Neratinib Keeps Benefiting Herceptin-Treated Breast Cancer

Kate Johnson

December 11, 2015

SAN ANTONIO — New results from the ExteNET study of the investigational drug neratinib following adjuvant trastuzumab chemotherapy confirm a benefit of the agent beyond the previously reported 2-year results, researchers reported here at the San Antonio Breast Cancer Symposium (SABCS) 2015.

"The 3-year exploratory analysis is consistent with previously reported results at 2 years and supports that neratinib significantly improves invasive disease-free survival (iDFS)," said principal investigator Arlene Chan, MD, from the Breast Cancer Research Centre–WA, Curtin University, Perth, Western Australia.

"One of the purposes of presenting these results at this meeting was to really demonstrate to the oncology community that with ongoing follow-up — certainly to this point — we are still seeing a consistent benefit of neratinib," she added, explaining that concerns about persistent benefit of therapy have arisen out of follow-up from the HERceptin Adjuvant (HERA) study of patients treated with trastuzumab.

"In the HERA landmark trial, there have been some concerns raised that the early improvement seen was subsequently lost in longer follow-up and that this may also occur with longer follow-up in our dataset."

Despite survival benefits that have been shown with standard adjuvant trastuzumab chemotherapy, these patients with breast cancer still have a 26.3% possibility of relapse at 8.4 years' follow-up, she said.

Dr Arlene Chan

The ExteNET trial enrolled 2840 patients with HER2-positive breast cancer and prior adjuvant trastuzumab-based chemotherapy (median time since treatment, 4.5 months) who had residual invasive disease or positive lymph nodes.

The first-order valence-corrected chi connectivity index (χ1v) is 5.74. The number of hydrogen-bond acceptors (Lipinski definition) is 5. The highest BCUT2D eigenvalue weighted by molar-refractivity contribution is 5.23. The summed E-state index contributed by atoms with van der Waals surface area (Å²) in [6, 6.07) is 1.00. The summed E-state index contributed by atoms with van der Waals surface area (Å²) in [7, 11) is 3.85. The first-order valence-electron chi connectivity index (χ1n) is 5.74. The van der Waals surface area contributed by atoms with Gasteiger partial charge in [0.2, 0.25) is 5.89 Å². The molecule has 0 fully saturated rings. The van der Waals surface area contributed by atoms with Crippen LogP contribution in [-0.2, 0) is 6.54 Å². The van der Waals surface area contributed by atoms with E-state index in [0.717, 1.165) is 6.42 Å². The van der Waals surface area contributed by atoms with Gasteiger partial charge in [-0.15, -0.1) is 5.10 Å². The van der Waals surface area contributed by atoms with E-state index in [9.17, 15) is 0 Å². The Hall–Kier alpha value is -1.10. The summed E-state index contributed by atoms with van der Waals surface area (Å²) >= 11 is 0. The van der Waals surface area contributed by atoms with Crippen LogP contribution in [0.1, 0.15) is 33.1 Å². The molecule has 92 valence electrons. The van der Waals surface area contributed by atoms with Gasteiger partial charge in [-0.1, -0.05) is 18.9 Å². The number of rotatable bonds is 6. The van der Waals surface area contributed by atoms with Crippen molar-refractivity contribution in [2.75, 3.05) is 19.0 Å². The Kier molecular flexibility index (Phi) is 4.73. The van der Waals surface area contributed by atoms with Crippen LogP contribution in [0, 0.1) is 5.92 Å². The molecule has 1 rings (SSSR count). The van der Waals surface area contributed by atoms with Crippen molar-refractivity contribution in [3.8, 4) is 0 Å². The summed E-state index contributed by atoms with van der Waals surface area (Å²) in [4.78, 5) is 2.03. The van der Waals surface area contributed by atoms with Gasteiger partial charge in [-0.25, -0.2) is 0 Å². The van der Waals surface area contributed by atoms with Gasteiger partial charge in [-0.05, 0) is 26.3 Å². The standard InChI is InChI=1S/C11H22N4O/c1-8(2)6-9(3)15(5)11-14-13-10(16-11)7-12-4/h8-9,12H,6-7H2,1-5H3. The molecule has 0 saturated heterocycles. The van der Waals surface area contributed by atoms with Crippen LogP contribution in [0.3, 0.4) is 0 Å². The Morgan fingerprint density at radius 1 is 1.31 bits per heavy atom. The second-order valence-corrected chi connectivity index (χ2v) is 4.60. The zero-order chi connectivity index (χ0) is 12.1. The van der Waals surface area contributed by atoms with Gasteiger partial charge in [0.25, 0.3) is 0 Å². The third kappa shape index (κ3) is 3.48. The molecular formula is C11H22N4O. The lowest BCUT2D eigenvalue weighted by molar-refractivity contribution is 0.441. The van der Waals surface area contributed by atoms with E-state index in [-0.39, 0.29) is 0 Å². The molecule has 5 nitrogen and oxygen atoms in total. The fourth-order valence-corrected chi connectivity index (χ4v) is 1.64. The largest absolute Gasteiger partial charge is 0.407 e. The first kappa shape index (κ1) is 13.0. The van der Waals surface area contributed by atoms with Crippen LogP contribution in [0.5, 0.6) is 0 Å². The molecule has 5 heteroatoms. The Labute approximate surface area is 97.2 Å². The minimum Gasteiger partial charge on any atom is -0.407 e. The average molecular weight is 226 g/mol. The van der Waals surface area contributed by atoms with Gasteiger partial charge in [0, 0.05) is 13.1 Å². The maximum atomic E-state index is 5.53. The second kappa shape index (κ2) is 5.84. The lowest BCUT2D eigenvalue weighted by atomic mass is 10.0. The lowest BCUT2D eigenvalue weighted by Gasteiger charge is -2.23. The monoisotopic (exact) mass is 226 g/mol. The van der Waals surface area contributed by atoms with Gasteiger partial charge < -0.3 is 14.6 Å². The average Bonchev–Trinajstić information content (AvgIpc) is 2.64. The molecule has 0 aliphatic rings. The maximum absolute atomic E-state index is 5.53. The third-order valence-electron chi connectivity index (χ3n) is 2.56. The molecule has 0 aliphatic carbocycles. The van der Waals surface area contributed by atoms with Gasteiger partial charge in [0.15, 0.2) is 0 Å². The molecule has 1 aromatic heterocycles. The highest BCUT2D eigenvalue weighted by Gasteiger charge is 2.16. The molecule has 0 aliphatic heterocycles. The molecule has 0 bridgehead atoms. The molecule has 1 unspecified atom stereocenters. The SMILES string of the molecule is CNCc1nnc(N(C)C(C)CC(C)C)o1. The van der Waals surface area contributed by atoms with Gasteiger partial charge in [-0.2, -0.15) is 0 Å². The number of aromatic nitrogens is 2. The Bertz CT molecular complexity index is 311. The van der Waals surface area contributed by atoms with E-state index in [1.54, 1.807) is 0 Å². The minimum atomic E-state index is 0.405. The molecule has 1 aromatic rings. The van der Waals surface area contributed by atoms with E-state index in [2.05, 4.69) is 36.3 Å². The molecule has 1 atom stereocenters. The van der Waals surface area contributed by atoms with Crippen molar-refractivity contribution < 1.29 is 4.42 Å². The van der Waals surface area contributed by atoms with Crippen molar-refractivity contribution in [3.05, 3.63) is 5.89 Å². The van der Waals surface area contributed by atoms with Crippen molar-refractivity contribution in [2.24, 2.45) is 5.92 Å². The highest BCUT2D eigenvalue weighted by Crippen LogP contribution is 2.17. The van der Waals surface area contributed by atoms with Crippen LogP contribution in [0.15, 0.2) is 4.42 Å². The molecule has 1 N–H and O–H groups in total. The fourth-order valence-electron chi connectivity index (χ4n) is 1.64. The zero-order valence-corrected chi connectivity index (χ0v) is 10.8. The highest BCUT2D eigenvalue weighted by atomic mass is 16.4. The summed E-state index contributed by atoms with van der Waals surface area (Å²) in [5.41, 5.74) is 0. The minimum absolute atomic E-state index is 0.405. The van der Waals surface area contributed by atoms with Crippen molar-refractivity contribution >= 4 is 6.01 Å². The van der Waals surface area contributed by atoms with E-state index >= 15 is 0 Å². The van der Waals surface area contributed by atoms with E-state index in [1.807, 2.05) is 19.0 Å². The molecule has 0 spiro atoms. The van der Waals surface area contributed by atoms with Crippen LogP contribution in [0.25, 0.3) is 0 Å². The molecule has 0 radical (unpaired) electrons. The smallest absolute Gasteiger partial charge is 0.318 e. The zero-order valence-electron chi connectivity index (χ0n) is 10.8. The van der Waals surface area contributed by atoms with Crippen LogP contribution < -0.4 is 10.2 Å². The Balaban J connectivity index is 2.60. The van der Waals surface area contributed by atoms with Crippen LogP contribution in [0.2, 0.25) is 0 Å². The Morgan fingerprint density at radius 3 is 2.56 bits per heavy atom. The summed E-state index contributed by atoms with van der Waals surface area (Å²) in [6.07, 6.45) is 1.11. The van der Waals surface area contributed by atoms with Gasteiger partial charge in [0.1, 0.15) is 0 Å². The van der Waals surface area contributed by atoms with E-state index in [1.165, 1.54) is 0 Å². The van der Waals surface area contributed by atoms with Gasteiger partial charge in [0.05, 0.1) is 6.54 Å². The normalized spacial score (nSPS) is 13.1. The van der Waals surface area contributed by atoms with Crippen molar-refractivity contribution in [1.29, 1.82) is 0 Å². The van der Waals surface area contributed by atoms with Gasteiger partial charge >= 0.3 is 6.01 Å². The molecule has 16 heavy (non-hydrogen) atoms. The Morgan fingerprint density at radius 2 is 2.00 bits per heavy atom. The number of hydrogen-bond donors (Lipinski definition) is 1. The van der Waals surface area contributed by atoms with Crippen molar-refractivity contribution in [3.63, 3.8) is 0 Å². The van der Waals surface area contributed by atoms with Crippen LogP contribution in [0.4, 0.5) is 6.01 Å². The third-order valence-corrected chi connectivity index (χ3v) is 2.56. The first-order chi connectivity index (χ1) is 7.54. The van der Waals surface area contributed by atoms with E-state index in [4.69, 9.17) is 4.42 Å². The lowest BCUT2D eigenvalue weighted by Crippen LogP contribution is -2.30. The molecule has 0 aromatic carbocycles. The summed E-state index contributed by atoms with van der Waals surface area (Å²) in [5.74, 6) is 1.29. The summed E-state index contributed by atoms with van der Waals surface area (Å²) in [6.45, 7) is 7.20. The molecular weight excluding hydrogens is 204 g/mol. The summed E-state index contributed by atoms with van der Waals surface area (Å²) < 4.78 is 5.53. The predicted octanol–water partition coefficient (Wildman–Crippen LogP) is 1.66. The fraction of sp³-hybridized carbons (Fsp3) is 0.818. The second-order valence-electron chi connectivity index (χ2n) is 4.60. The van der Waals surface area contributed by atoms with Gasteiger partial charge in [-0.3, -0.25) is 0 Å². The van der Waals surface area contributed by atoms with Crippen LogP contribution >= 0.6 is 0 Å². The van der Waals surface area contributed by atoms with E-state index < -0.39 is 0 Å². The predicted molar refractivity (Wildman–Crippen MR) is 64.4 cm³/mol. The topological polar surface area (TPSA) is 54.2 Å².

Patients (median age, 52 years) were randomly assigned to 1 year of neratinib (240 mg/d) — an oral tyrosine kinase inhibitor of HER1, -2, and -4 — or placebo, with the outcome of invasive disease-free survival (iDFS) at 2 and 5 years as well as overall survival.

A primary analysis reported by Medscape Medical News showed a statistically significant benefit of neratinib treatment in terms of higher 2-year iDFS (93.9% vs 91.6%; hazard ratio [HR], 0.67; P = .009), particularly in hormone receptor–positive (HR, 0.51; P = .001) and HER2-positive (HR, 0.51; P = .002) disease.

The newer follow-up, with a different trial sponsor, involves an unplanned exploratory analysis, with unadjusted P values, among 1.778 patients (856 receiving neratinib and 922 receiving placebo) — about 85% of the cohort from the 2-year analysis, Dr Chan cautioned.

In the intention-to-treat analysis, the 3-year iDFS results show "there is again a consistent benefit to those patients receiving neratinib up to 4 years" when compared with placebo (90.5% vs 88.6%; HR, 0.74; P = .023), which is mirrored in the HER2-positive subgroup (90.4% vs 87.9%; HR, 0.70; P = .037), as well as the hormone receptor–positive group (92.3% vs 87.9%; HR, 0.57; P = .003), she said.

Diarrhea is the main adverse event reported in ExteNET. Almost 40% of patients had grade 3 diarrhea within the first 30 days, with notably no prophylactic loperamide given.

"This clearly has an impact on quality of life," said Dr. Chan, "but typically the frequency and severity of this will abate and the incidence can be reduced to a rate of between zero and 17% (with prophylactic loperamide), and I would suggest the rates would be even less with improved patient education and compliance."

"This is good stuff," said Lajos Pusztai, MD, DPhil, Yale Cancer Center, New Haven, Connecticut, when asked by Medscape Medical News to comment on the results.

This is good stuff. Dr Lajos Pusztai

"Various studies have established that, in general, longer is better with adjuvant therapy. For example, 10 years of tamoxifen is better than 5 years for hormone-receptor positive disease. The problem is that, for HER-positive patients treated with trastuzumab, 1 year of treatment is as good as 2 years," he said, so "an alternative strategy is needed."

Dr Pusztai explained that, to date, neratinib has improved DFS but that the patients best suited for this treatment are "likely higher-risk patients." That's because considerable diarrhea is associated with treatment. Thus, the "tradeoff" between this adverse event and chance of gaining benefit is "more favorable for higher-risk patients because recurrence is more likely."

Dr Chan is a consultant for Pfizer, Amgen, and Eisai and has contracts with Novartis, AbbVie, Aslan, and Spectrum.

San Antonio Breast Cancer Symposium (SABCS) 2015: Abstract S5-02. Presented December 11, 2015.


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